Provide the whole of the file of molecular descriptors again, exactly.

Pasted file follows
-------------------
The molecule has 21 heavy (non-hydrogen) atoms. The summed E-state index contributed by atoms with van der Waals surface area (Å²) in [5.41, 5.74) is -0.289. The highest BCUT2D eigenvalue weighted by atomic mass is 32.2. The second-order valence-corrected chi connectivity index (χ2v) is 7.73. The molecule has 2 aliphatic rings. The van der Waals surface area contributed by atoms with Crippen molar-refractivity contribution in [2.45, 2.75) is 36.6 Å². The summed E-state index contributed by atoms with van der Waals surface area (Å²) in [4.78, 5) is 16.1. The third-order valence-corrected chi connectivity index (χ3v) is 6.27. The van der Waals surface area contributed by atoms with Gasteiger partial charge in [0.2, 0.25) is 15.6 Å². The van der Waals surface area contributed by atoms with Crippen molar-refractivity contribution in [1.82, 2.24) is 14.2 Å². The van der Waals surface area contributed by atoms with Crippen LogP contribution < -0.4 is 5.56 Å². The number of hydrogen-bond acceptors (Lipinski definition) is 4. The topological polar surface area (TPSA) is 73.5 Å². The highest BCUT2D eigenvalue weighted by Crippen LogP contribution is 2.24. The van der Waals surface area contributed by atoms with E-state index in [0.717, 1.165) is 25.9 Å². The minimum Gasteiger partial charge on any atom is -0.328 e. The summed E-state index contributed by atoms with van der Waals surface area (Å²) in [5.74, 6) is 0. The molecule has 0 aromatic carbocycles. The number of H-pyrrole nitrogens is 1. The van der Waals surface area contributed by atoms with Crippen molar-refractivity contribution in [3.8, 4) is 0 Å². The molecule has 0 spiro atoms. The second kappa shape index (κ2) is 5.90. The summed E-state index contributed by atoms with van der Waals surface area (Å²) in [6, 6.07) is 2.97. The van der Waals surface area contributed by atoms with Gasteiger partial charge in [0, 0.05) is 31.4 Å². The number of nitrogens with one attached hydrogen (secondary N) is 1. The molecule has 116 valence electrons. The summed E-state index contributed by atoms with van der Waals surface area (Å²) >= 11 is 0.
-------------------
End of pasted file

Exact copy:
The molecule has 21 heavy (non-hydrogen) atoms. The summed E-state index contributed by atoms with van der Waals surface area (Å²) in [5.41, 5.74) is -0.289. The highest BCUT2D eigenvalue weighted by atomic mass is 32.2. The second-order valence-corrected chi connectivity index (χ2v) is 7.73. The molecule has 2 aliphatic rings. The van der Waals surface area contributed by atoms with Crippen molar-refractivity contribution in [2.45, 2.75) is 36.6 Å². The summed E-state index contributed by atoms with van der Waals surface area (Å²) in [4.78, 5) is 16.1. The third-order valence-corrected chi connectivity index (χ3v) is 6.27. The van der Waals surface area contributed by atoms with Gasteiger partial charge in [0.2, 0.25) is 15.6 Å². The van der Waals surface area contributed by atoms with Crippen molar-refractivity contribution in [1.82, 2.24) is 14.2 Å². The van der Waals surface area contributed by atoms with Crippen LogP contribution < -0.4 is 5.56 Å². The number of hydrogen-bond acceptors (Lipinski definition) is 4. The topological polar surface area (TPSA) is 73.5 Å². The highest BCUT2D eigenvalue weighted by Crippen LogP contribution is 2.24. The van der Waals surface area contributed by atoms with E-state index in [0.717, 1.165) is 25.9 Å². The minimum Gasteiger partial charge on any atom is -0.328 e. The summed E-state index contributed by atoms with van der Waals surface area (Å²) in [5.74, 6) is 0. The molecule has 0 aromatic carbocycles. The number of H-pyrrole nitrogens is 1. The van der Waals surface area contributed by atoms with Crippen molar-refractivity contribution in [3.8, 4) is 0 Å². The molecule has 0 spiro atoms. The second kappa shape index (κ2) is 5.90. The summed E-state index contributed by atoms with van der Waals surface area (Å²) in [6, 6.07) is 2.97. The van der Waals surface area contributed by atoms with Gasteiger partial charge in [0, 0.05) is 31.4 Å². The number of nitrogens with one attached hydrogen (secondary N) is 1. The molecule has 116 valence electrons. The summed E-state index contributed by atoms with van der Waals surface area (Å²) >= 11 is 0.